- Principal Investigator:
- Funding Mechanism:PAR: HS11-198: Understanding Clinical Information Needs and Health Care Decision Making Processes in the Context of Health Information Technology (IT) (R01)
- Grant Number:R01 HS 021233
- Project Period:September 2012 - August 2016
- AHRQ Funding Amount:$1,830,993
- PDF Version:(PDF, 293.35 KB)
Summary: Electronic health records (EHRs) and associated applications of health information technology (IT) have great potential to reduce health care costs while increasing access and quality. However, EHR adoption faces resistance based on serious concerns such as high start-up costs, unpredictable benefits, and disruption to clinical care workflow. Many popular design paradigms for health IT focus on software features without explaining how these features will increase efficiency and quality. A well-designed health IT application with good usability will make routine performance of safe, efficient, and effective procedures the easiest course of action. Failure to incorporate these principles into health IT design produces unpredictable, even negative effects on clinical care. Yet unusable health IT applications that do not match workflow needs are so common that some physicians have adapted the term ‘shadow system’ to describe the temporary records that users create to compensate for the gap between the way the EHR organizes information and the way it is needed for the appropriate workflow of clinical care. Until health IT can reliably add value to care, its potential for controlling costs while improving quality will remain elusive.
The goal of this research is to understand and document how clinical work, including constraints of context and information resources, is actually accomplished and analyze how the efficiency and quality of care could be measurably improved, with an emphasis on health IT as the means. The project is modeling and analyzing clinical care workflows, networks, and decisionmaking at three sites: the Veterans Affairs Puget Sound Multiple Sclerosis Regional Program, the University of Washington Medicine Center for Pain Relief, and the Baylor Hospital Health Care Admissions Program.
- Apply the techniques of contextual research and ethnographic research to discover and document the workflow of how clinical care is actually done for multiple sclerosis, and analyze how it could be improved with modern health IT using the Modeling and Analysis Toolsuite for Healthcare (MATH.) (Ongoing)
- Apply refined techniques to a second study site for a different area of chronic care, pain management, to begin understanding the generality of MATH for a specialty with referrals from both primary care and other specialists, and distinct coordination requirements for co-morbidities and treatment with narcotics. (Upcoming)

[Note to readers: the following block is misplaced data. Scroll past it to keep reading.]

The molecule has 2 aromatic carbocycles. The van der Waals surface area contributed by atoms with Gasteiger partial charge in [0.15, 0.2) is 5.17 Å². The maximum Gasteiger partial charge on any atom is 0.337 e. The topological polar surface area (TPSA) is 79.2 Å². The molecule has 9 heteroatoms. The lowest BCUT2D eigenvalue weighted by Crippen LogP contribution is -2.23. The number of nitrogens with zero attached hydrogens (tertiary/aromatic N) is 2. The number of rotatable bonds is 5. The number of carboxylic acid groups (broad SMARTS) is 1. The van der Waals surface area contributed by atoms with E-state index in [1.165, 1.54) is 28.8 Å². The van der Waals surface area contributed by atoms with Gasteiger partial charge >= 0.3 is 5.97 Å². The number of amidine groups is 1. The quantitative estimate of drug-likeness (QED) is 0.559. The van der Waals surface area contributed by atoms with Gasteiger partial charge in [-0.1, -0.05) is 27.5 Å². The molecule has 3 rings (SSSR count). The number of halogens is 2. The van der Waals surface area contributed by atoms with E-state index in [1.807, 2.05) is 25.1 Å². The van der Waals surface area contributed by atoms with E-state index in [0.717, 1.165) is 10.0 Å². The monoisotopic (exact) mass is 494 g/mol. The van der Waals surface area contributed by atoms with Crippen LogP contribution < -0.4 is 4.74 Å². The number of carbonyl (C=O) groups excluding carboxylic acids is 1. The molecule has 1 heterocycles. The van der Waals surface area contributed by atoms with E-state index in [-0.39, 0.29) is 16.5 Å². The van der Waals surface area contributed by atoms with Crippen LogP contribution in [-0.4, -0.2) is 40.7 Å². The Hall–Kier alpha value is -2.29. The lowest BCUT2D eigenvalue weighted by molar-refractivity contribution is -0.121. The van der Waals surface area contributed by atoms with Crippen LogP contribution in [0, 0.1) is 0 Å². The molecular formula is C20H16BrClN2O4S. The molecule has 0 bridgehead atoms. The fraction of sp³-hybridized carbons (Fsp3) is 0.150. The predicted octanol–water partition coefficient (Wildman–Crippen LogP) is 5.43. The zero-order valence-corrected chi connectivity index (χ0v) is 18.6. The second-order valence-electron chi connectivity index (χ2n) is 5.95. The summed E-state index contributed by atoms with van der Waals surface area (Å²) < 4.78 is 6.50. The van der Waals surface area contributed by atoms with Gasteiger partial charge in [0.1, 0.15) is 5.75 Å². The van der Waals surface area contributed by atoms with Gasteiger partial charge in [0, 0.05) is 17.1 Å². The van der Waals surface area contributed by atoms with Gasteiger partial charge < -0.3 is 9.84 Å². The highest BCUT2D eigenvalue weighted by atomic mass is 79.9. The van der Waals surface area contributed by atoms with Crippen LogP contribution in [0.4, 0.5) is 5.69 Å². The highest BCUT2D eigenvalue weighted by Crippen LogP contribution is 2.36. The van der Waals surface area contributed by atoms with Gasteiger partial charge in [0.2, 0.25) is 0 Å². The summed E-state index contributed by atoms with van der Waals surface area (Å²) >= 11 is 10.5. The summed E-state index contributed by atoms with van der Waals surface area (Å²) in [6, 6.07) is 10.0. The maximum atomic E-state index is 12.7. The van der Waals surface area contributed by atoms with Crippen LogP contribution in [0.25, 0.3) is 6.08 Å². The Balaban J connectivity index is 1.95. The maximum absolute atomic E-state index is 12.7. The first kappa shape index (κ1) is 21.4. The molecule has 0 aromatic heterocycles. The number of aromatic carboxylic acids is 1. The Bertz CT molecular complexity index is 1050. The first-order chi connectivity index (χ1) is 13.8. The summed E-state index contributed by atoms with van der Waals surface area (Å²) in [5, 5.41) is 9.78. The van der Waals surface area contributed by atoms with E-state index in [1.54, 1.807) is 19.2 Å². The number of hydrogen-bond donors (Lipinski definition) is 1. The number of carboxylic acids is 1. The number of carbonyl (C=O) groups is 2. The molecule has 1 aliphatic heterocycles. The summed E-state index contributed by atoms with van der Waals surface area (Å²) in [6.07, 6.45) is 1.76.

- Apply re-refined techniques to a third study site, the area of hospital admissions, with intensive care transitions that require inpatient care coordination, a large number of providers, nonscheduled care, and high fluctuations of workload and interruptions. (Upcoming)
- Identify the methodological principles that are general across all three domains for improving care with better health IT, and document our method for capturing, analyzing, and evaluating
health IT improvement for the performance of clinical care. (Upcoming)
2012 Activities: The project moved through preparatory stages. Dr. Butler received institutional review board approval. Despite some delays related to purchasing the new version of the MATH software, training was held on schedule. The project team held the kick-off meeting with Veterans Affairs Puget Sound Multiple Sclerosis Regional Program, the first study site. The meeting included an overview of project objectives and ensured buy-in from managers. Dr. Butler has also begun working with Dr. Eric Eisenstein, Assistant Professor at Duke Clinical Research Institute’s Outcomes Research and Assessment Group, to define innovative measures to evaluate the impact of new health IT on clinical workflows. As last self-reported in the AHRQ Research Reporting System, project progress and activities are mostly on track. The project budget funds are currently somewhat underspent due to delays in purchasing the newest version of the MATH software, which will be delivered in the second quarter.
Preliminary Impact and Findings: This project has no findings to date.
Target Population: Chronic Care*, Multiple Sclerosis, Veterans
Strategic Goal: Develop and disseminate health IT evidence and evidence-based tools to support patient-centered care, the coordination of care across transitions in care settings, and the use of electronic exchange of health information to improve quality of care.
Business Goal: Implementation and Use
* This target population is one of AHRQ's priority populations.